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10.6. Borders

In CSS1, there are quite a few properties devoted to setting borders around element boxes, such as border-top-width and border-color, not to mention border itself. CSS2 adds a even more border properties, most of which are aimed at giving the author even more specific control of the borders. Before, it was difficult to set a specific color or style for a given side of the border, except

Figure 7-21

Figure 7-21. Margins on an inline element

This happens because margins on inline elements don't change the line height of an element. (In fact, the only properties that can change the distance between lines containing only text are line-height, font-size, and vertical-align.)

However, all of this is true only for the top and bottom sides of inline elements; the left and right sides are a different story altogether. We'll start by considering the simple case of a through properties like border-left, and that could require more than one value. The new CSS2 properties address this, and their names are pretty self-explanatory:

border-top-color
border-right-color
border-bottom-color
border-left-color
border-top-style
border-right-style
border-bottom-style
border-left-style


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TD {font-size: 80%;}

All it takes is three levels of nesting in your tables, and you end up with 6-point text (12 x 0.8 x 0.8 x 0.8 = 6.144). Many complicated pages have at least three levels of nesting, and sometimes even more.

11.2.7. Preserving Boldness

7.5.3. Padding and Inline Elements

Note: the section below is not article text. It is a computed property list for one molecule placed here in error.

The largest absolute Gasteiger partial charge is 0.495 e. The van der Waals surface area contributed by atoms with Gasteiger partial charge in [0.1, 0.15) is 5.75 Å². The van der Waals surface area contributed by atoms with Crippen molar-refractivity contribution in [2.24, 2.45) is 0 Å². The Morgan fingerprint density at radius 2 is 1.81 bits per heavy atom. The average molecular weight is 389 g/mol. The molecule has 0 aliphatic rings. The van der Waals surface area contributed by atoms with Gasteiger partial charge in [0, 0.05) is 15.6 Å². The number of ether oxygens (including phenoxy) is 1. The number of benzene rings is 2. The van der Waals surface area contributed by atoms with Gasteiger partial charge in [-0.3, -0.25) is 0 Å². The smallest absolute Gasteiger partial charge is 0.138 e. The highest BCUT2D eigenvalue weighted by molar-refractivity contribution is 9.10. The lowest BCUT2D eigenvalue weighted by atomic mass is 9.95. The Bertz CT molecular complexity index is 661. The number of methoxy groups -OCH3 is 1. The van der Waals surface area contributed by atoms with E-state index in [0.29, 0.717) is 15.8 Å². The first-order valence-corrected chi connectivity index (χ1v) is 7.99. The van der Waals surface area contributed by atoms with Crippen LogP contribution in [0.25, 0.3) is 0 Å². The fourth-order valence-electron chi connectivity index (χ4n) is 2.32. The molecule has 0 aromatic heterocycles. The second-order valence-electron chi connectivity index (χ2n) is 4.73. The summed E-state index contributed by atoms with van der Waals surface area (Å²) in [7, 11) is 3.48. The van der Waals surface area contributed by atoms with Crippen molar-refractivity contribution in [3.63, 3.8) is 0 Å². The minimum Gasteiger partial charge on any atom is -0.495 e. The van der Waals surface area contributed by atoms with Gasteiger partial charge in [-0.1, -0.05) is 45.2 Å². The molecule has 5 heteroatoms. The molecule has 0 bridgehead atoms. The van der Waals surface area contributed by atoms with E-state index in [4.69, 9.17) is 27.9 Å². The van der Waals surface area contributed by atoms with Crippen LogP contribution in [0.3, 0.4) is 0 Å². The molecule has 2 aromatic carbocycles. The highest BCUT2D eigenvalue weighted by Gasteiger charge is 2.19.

There is one major difference between margins and padding when it comes to inline elements. Let's turn things around and talk about left and right padding first off. Here, if we set values for the left or right padding, they will be visible, as Figure 7-60 makes apparent.

B {padding-left: 10px; padding-right: 10px; background: silver;}
Figure 7-60

Figure 7-60. Padding on an inline element

Navigator 4.x, you get a huge mess. The same sorts of things that happen when you apply margins to inline elements will happen if you apply padding, so it is wise to avoid setting margins, borders, or padding on inline elements.

Opera 3.5 incorrectly permits negative values for padding, but version 3.6 does not suffer from this problem. Internet Explorer 4.x will not apply padding to inline elements at all -- which is probably just as well.

<LINK REL="stylesheet" TYPE="text/css" HREF="sheet-a.css">
<LINK REL="stylesheet" TYPE="text/css" HREF="sheet-b.css">
<P CLASS="a1">This paragraph will be gray only if styles from the
stylesheet 'sheet-a.css' are applied.</P>
<P CLASS="b1">This paragraph will be gray only if styles from the
stylesheet 'sheet-b.css' are applied.</P>
Figure 1-3

Figure 1-3. Combining linked style sheets

It's also possible to define alternate style sheets. These are marked with a

8.4.3.1. Scaling the line heights

There's an even better way to setline-height, as it turns out, and that's touse a raw number as the value of line-height. Thisis so much better because the number is used as a scaling factor, andit is the factor that is inherited, not the computed value.Let's say you want the line-height of all